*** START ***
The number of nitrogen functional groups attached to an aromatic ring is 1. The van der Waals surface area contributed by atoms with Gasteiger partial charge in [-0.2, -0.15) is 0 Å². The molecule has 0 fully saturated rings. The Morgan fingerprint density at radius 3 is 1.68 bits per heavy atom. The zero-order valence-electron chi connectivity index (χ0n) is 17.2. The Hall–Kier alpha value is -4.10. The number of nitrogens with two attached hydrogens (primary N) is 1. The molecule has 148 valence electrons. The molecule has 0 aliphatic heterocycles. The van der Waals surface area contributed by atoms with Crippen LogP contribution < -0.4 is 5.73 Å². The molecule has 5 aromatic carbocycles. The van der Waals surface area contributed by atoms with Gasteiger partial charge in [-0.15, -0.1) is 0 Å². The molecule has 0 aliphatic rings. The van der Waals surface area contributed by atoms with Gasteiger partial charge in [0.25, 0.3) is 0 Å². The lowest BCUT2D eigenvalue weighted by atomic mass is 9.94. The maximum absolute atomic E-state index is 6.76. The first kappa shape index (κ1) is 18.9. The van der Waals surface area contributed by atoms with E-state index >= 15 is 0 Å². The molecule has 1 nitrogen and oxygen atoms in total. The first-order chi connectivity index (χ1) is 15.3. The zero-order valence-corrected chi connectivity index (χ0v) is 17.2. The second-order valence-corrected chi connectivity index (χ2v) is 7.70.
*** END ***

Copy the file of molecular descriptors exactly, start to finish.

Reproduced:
The number of nitrogen functional groups attached to an aromatic ring is 1. The van der Waals surface area contributed by atoms with Gasteiger partial charge in [-0.2, -0.15) is 0 Å². The molecule has 0 fully saturated rings. The Morgan fingerprint density at radius 3 is 1.68 bits per heavy atom. The zero-order valence-electron chi connectivity index (χ0n) is 17.2. The Hall–Kier alpha value is -4.10. The number of nitrogens with two attached hydrogens (primary N) is 1. The molecule has 148 valence electrons. The molecule has 0 aliphatic heterocycles. The van der Waals surface area contributed by atoms with Crippen LogP contribution < -0.4 is 5.73 Å². The molecule has 5 aromatic carbocycles. The van der Waals surface area contributed by atoms with Gasteiger partial charge in [-0.15, -0.1) is 0 Å². The molecule has 0 aliphatic rings. The van der Waals surface area contributed by atoms with Gasteiger partial charge in [0.25, 0.3) is 0 Å². The lowest BCUT2D eigenvalue weighted by atomic mass is 9.94. The maximum absolute atomic E-state index is 6.76. The first kappa shape index (κ1) is 18.9. The van der Waals surface area contributed by atoms with E-state index >= 15 is 0 Å². The molecule has 1 nitrogen and oxygen atoms in total. The first-order chi connectivity index (χ1) is 15.3. The zero-order valence-corrected chi connectivity index (χ0v) is 17.2. The second-order valence-corrected chi connectivity index (χ2v) is 7.70.